The choice of these themed priorities, which are closely related to research and innovation, together with our strong desire to enter international markets, means that particular attention will be paid to them in terms of all the resources allotted to the University’s activities. Obtaining (or not) the Sea and Safety EURs (French-style graduate schools) will also have a significant impact in terms of financial resources and allocations.
We have already mentioned that UBS has a policy that focuses heavily on the profiles of research fellows and research posts and an adapted investment policy. The updating of the skills base, while the number of posts should not increase substantially, will necessitate a better match between the priorities, recruitment and job redefinitions. It will also be based on careful management by established and committed professors. Finally, it may (where appropriate) attract researchers and other staff from research organisations, who are still few in number at UBS.
Once the questions of lifelong learning and transferring the outcomes of research to the socio-economic milieu are raised, the relationship between continuing education at the University, private companies and professional sectors will need to be clarified. At the same time, the creation of a subsidiary in partnership with UBO (Université de Bretagne Occidentale) is envisaged.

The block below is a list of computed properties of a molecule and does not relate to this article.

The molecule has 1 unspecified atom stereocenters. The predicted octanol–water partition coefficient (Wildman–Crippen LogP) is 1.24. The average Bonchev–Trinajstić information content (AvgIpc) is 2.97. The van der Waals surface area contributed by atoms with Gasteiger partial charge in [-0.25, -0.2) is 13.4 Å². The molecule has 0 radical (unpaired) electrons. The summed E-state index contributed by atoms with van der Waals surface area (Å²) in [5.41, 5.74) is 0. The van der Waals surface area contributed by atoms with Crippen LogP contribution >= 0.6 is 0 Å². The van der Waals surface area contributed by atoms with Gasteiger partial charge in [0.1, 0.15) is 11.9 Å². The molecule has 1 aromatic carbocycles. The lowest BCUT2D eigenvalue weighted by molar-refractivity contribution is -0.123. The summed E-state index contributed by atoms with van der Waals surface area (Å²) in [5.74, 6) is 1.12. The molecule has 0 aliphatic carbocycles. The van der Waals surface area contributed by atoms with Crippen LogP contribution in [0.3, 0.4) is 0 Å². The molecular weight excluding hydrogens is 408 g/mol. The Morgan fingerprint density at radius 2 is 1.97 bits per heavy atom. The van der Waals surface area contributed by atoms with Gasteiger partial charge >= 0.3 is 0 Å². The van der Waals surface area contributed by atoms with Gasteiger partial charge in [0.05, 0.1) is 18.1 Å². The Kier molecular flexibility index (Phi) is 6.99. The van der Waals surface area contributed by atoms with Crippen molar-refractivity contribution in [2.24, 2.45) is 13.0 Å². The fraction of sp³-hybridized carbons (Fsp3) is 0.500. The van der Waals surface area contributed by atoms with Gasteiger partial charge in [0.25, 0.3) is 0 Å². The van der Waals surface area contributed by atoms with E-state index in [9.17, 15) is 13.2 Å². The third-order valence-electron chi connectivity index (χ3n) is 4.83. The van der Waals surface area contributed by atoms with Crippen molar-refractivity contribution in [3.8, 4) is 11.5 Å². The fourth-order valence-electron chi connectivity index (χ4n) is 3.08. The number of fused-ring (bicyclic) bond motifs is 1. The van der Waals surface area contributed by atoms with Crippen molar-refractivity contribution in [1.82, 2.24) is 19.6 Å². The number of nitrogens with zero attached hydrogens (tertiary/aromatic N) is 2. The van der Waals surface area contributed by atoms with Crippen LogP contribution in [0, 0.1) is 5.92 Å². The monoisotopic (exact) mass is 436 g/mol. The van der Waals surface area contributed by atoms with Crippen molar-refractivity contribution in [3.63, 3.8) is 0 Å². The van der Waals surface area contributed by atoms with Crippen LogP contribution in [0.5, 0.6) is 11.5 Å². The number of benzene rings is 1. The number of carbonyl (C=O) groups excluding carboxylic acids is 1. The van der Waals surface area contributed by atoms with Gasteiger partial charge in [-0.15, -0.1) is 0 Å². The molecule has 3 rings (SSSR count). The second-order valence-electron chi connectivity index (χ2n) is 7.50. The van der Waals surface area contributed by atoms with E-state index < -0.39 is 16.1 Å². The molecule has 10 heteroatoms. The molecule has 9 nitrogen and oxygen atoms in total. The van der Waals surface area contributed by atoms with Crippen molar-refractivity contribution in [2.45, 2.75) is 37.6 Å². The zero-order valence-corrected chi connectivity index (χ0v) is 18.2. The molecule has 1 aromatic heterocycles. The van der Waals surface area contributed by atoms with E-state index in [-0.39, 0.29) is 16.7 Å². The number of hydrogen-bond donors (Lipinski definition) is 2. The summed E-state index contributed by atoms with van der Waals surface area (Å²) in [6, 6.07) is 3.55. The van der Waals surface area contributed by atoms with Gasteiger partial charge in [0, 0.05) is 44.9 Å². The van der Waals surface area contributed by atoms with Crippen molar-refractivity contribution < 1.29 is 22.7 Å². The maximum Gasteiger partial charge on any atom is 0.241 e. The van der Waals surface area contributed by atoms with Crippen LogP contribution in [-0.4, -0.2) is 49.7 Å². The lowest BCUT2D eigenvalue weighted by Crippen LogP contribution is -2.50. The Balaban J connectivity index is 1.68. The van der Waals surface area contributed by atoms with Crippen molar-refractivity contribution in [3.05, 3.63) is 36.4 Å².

UBS’s objectives include increasing the number of International theses and European and International collaborative projects, as well as obtaining International Associated Laboratory (LIA) status. These are also a means and are indicators in the service of a bold and ambitious research policy that very clearly aims to make UBS a key player in its flagship areas. This cannot be achieved without strengthening our links with CNRS, other institutions (including Université Bretagne Occidentale in the first instance), UBL (Université Bretagne-Loire), which we are a member of and which has support tools (the 2PE platform), SATT Ouest Valorisation, the UBS Foundation, the regional and local authorities to which we contribute, and the socio-economic community. We will also need to obtain the HRS4R (Human Resources Strategy for Research) label for submitting European projects. The research and partnership department will also strengthen its support activities for research fellows and researchers to help develop research and innovation at the University.
Finally, to maintain the quality of our facilities and with a view to upgrading them, we will implement a master plan for research investment.